So take 300 seconds today and look up, look down, look all around. We’re looking for cobwebs, dust and debris. Or we’re looking at the floor under the trash can. Or we’re looking at scraps around the gift-wrap area.

Wherever you’ve become comfortable, I want to remove you from that comfort zone. (But just for 300 seconds.)

300 Seconds: Change Your Receipt Message

I tend to talk about changing receipt messages often because receipts seem to have some staying power with me. Last week I stumbled upon a wallet I hadn’t used in a while. In fact, according to the receipts inside, I hadn’t used it since 2002.

Many of the receipts were printed on thermal paper, so the ink has been gone for a while. But the two I could read brought back such nice memories.

You see, years ago I bought some lantana plants that were identified as ‘perennials’ at the nursery. I treated them as perennials, and, especially after I had to wrestle their 4″ diameter roots out of the ground to fix some drainage issues, I didn’t doubt that they were perennials. But friends and family sure did. I’m still mocked every time I mention missing my ‘perennial’ lantanas.

Yet today, with a receipt clearly marking my ‘perennial’ purchases, I am happy. Because not only do I feel a bit vindicated, I also remember the roasted chilies I bought that weekend, as I was encouraged to do through the message at the bottom of the receipt.

I’m also happy because the other receipt reminded me of two books–Clothesline and Back to the Table–both purchased for my mother. And not only did Watermark Books state they appreciated my business through their receipt message, they circled the printed message in red ink.

These receipts were discovered in my abandoned wallet. And through the years I’ve found many, many more that have served as bookmarks. And when I find these receipts, I always like to look at the date and try to figure out where I was in my life at the time.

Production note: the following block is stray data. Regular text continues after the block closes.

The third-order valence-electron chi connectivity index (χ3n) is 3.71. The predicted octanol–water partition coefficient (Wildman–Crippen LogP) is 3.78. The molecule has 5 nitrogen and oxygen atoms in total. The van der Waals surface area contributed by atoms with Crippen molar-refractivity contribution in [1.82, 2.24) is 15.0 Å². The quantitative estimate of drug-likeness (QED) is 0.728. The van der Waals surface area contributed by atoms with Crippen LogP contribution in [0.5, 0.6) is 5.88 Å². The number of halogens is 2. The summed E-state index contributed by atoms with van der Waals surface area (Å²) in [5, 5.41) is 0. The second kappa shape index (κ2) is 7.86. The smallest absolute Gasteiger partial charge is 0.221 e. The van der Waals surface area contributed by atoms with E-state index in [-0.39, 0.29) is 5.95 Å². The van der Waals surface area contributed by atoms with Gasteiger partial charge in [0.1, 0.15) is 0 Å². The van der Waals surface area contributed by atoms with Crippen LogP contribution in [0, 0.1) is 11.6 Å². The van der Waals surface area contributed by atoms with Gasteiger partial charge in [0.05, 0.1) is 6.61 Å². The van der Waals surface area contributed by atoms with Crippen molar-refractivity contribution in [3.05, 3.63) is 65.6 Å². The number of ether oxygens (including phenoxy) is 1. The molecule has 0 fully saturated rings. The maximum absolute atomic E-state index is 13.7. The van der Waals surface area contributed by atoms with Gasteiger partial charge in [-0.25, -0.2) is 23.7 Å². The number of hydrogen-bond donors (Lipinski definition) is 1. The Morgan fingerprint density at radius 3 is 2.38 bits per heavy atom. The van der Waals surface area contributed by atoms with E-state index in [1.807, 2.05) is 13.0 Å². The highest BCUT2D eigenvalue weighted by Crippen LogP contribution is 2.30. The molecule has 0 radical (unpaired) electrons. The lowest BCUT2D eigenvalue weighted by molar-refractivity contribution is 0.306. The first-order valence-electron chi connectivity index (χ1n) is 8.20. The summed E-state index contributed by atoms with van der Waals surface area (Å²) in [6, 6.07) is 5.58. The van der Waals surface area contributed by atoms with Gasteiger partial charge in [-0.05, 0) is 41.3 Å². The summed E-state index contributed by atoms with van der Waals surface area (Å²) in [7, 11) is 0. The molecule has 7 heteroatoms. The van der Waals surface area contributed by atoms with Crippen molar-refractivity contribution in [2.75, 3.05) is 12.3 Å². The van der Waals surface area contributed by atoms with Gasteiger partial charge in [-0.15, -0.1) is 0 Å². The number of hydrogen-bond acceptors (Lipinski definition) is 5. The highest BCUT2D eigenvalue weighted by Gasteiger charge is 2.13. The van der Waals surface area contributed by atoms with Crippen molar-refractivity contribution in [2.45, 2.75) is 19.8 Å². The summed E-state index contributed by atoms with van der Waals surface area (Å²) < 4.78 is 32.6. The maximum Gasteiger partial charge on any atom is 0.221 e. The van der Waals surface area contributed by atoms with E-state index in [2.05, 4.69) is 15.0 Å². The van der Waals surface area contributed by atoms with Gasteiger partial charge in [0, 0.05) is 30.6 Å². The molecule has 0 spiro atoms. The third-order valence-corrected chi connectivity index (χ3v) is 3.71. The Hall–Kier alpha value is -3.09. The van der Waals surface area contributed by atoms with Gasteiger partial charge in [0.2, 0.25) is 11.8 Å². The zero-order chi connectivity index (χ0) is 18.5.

Today, take 300 seconds to replace the message on your store receipts. Encourage customers to attend upcoming events; promote a future sale; remind folks about holiday items. Or just say thank you… and mean it. And maybe 14 years from now they’ll find that receipt and remember that amazing day they spent in your store.

Lantana, roasted chilies, and books. Gosh, I miss 2002.

300 Seconds: And your email, too?

Earlier this week in Can I Get Your Number? I encouraged you spend 5 minutes making sure your phone number is clearly visible on your store website, and also that it’s more readily available in your email signature. I received several responses from readers who appreciated (and immediately implemented) this suggestion. And this I received this response from the publisher perspective:

One other pet peeve, please put your email address in your signature. I love to be able to copy and paste, and having to make a fake reply so I can see your address is a time suck. And we hate those!

Having created many ‘fake’ replies so I can glean an email address, I can relate. So today, spend those 300 marketing seconds adding an email address to that signature.

And if you really want a time suck, check this out.

300 Seconds: Can I get your number?

I walked into a meeting yesterday to find the person with whom I was meeting peering through her reading glasses at a computer screen, intermittent mouse clicks filling the silence as I waited for my presence to be acknowledged. Without looking up, she said, “I just need to make a quick phone call.”

Click. Click. … Click.

Just as I was thinking Well, make the phone call already, she said, “I hate these places that hide their phone number.”

What a good reminder. Even in this digital world, there are many who prefer a phone call to email or texting. I’m one of them. (We like to hold books in our hands, too.)

To make sure your customers have ready access to your bookstore, take 300 seconds today to make sure the phone number for your store is visible on your website. I also think it’s a good idea to include it in your email signature. That way when someone receives an email from you that they don’t quite understand, your phone number will be in front of them should they want immediate clarification.